The Encyclopedia Americana (1920)/Bunsen, Christian Karl Josias

From Wikisource
Jump to: navigation, search

BUNSEN, Christian Karl Josias (Chevalier), German statesman and philosopher: b. Korbach, Waldeck, 25 Aug. 1791; d. Bonn, 28 Nov. 1860. He studied philology under Heyne at Göttingen, and subsequently went to Holland and Denmark, to acquire a critical knowledge of the Danish and Dutch languages. In 1815 he made the acquaintance at Berlin of the celebrated Niebuhr, and in 1816 proceeded to Paris, where he studied Persian and Arabic under Sylvestre de Sacy. The same year he visited Rome, where he married, and renewed his intimacy with Niebuhr, then Prussian Ambassador to the Papal court. Niebuhr procured him the appointment of secretary to the Prussian legation, and in 1823 Bunsen assumed Niebuhr's duties, being later, and in 1827, formally accredited as resident Prussian Minister. In this capacity he continued till 1838, and conducted several important negotiations with the Papal see, the result of one of which was the brief of Leo XII relative to mixed marriages. His next mission was to Berne, as Ambassador to the Swiss Federation. During his residence at Rome Bunsen had industriously pursued his philosophical and historical studies, including more especially that of the Platonic philosophy, and investigations into the religious and ecclesiastical history of mankind. The liturgies of the Church received his especial attention, and a service of his own framing, introduced by him into the chapel of the Prussian embassy at Rome, was printed by order of the King of Prussia, who wrote a preface to it. This work was published without the author's name at Hamburg in 1846, under the title of ‘Allgemeines Evang. Gesang- und Gebetbuch’ (‘General Hymn and Prayer Book of the Evangelical Lutheran Church’), and may be regarded as a new edition of the ‘Versuch Eines Allgemeinen Evang. Gesang- und Gebetbuchs,’ published at Hamburg in 1833.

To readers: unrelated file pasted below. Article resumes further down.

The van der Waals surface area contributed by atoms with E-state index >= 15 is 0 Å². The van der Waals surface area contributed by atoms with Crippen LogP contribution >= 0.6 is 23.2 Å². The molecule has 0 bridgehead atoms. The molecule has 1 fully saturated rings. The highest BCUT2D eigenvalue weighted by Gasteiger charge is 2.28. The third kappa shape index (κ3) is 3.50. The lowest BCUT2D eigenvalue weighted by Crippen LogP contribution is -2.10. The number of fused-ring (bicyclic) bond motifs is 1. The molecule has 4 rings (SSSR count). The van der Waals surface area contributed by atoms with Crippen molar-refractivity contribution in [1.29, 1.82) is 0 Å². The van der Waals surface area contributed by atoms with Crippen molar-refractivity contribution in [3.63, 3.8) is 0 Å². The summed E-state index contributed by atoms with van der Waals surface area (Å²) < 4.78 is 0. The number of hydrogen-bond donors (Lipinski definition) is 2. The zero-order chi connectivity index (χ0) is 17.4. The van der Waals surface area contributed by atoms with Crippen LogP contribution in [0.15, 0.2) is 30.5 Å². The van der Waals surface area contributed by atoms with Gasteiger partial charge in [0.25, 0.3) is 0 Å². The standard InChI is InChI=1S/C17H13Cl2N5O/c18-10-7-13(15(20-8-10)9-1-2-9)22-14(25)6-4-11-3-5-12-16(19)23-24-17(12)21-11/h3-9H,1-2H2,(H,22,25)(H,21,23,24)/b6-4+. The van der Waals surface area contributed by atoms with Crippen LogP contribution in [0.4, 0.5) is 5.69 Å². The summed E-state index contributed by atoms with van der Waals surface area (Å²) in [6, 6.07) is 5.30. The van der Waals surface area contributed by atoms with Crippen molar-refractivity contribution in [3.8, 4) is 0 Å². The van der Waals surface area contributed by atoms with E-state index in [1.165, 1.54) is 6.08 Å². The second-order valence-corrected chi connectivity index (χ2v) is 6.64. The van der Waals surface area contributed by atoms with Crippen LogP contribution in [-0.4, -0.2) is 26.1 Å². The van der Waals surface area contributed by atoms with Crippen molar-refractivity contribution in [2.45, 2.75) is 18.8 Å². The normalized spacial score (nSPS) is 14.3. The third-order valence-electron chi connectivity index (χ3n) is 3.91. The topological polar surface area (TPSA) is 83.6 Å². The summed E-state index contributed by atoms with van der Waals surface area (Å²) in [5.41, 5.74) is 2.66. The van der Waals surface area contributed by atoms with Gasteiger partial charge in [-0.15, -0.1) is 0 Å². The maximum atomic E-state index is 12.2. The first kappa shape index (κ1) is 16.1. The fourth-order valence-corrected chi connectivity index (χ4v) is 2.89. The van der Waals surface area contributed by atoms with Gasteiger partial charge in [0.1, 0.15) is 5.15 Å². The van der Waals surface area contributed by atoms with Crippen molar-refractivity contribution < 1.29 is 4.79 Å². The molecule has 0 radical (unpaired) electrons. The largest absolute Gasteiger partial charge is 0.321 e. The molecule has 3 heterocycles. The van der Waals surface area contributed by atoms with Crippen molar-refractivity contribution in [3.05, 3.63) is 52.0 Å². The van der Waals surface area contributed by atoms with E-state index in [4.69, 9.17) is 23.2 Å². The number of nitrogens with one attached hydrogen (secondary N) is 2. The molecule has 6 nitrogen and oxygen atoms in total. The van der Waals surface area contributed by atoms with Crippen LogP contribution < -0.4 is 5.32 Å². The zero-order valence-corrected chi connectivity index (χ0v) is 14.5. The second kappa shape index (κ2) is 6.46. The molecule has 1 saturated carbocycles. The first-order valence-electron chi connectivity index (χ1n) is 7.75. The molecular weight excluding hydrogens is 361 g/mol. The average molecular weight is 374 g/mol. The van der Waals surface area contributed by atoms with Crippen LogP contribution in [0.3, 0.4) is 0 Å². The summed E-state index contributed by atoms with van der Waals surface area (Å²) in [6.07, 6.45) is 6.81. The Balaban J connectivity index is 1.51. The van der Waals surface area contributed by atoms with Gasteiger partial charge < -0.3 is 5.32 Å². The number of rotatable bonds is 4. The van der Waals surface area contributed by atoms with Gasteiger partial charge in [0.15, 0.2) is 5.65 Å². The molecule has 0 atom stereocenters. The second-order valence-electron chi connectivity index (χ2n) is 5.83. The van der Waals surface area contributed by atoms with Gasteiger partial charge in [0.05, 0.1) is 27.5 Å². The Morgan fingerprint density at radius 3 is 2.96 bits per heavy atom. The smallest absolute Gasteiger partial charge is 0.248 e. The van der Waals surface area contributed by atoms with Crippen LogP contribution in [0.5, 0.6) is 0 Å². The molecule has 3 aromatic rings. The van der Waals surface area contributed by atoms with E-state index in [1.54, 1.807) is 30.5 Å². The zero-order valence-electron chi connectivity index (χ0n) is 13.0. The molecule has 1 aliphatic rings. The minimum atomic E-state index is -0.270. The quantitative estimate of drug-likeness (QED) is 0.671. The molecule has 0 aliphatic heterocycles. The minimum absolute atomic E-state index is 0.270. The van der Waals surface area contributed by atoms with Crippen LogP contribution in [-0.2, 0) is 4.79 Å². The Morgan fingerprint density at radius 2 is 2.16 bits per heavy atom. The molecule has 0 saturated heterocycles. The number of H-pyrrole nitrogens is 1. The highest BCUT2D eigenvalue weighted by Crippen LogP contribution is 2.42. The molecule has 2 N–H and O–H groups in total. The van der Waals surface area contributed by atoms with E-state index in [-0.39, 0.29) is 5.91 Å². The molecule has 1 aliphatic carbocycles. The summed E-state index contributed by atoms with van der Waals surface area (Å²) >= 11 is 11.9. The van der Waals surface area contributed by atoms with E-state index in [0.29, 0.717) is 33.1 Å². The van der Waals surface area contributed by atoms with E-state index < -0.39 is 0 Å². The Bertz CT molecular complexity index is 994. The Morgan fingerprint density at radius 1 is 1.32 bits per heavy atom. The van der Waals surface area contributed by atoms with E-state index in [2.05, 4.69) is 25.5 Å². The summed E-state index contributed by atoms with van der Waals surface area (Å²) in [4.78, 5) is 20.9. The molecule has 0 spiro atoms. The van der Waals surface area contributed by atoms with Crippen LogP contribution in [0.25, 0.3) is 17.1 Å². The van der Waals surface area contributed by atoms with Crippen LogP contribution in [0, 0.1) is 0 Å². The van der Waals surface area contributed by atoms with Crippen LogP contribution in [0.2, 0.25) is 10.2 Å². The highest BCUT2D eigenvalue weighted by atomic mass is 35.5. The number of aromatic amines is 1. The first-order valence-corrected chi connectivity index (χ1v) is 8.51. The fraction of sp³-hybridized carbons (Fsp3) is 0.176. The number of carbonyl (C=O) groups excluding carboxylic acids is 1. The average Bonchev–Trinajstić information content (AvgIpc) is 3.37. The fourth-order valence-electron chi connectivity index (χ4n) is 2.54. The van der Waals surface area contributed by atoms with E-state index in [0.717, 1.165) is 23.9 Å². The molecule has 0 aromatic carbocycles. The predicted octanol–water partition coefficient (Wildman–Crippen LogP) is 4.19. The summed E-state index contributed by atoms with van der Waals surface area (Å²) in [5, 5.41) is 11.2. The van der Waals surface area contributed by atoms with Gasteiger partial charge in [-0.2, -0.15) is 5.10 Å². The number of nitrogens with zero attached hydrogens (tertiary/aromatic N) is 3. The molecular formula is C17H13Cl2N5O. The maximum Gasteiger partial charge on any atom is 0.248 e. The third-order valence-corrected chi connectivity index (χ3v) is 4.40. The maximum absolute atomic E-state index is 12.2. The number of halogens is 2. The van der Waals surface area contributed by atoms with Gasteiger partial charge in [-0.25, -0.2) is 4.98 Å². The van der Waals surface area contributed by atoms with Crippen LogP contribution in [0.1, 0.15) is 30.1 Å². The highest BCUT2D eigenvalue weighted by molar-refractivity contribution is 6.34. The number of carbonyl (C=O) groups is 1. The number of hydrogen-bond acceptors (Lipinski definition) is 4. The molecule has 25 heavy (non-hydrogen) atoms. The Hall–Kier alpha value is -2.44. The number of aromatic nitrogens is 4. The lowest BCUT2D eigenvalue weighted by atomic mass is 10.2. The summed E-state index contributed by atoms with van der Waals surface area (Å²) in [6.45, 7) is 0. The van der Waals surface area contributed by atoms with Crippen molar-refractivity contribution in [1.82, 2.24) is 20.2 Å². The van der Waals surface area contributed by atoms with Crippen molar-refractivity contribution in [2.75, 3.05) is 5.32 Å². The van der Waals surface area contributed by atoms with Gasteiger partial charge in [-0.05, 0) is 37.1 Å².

In 1841 Bunsen was summoned to Berlin from Switzerland to proceed to England in charge of a mission for the establishment, in conjunction with that country, of a bishopric at Jerusalem. Shortly afterward he was nominated Prussian Ambassador to England. In 1844 he was consulted on the subject of granting a constitution to Prussia, and is said to have drawn up and submitted to government the form of one which bore a very close resemblance to that of Great Britain. In the Schleswig-Holstein affair he strenuously opposed the claims of Prussia and the German Confederation in opposition to those of Denmark. From the opposite views taken by him to those of his government in relation to the Russian War he was recalled from London in 1854, and, abandoning politics, retired to Heidelberg to devote himself exclusively to literary pursuits. The results of these have established his reputation as one of the most profound and original critics in the department of Biblical and ecclesiastical history. Among these are ‘Die Verfassung der Kirche der Zukunft’ (‘The Constitution of the Church of the Future’) (1845); ‘Ægyptens Stelle in der Weltgeschichte’ (‘Egypt's Place in the World's History’) (1845); ‘Hippolytus und Seine Zeit’ (‘Hippolytus and His Time’) (1851) and lastly, his greatest work, ‘Bibelwerk für die Gemeinde’ (‘Bible Commentary for the Community’), the first part of which was published in 1858, and was intended to be completed in 1862. It had occupied his attention for nearly 30 years, and, as he informs us, was regarded as the grand centre-point to which all his literary and intellectual energies were to be devoted. Death interposed to prevent him completing his undertaking. Ill health caused him to spend the winters of 1858-59 and 1859-60 at Cannes, in the south of France, returning thence in the spring of 1860 to Bonn (whither he had recently transferred his abode from Heidelberg), where he died. Three volumes of his ‘Bibelwerk’ had been published at his death (the first, second and fifth), and this great work was completed in his spirit and by the aid of his manuscripts under the editorship of Hollzmann and Kamphausen, in nine volumes (1858-70).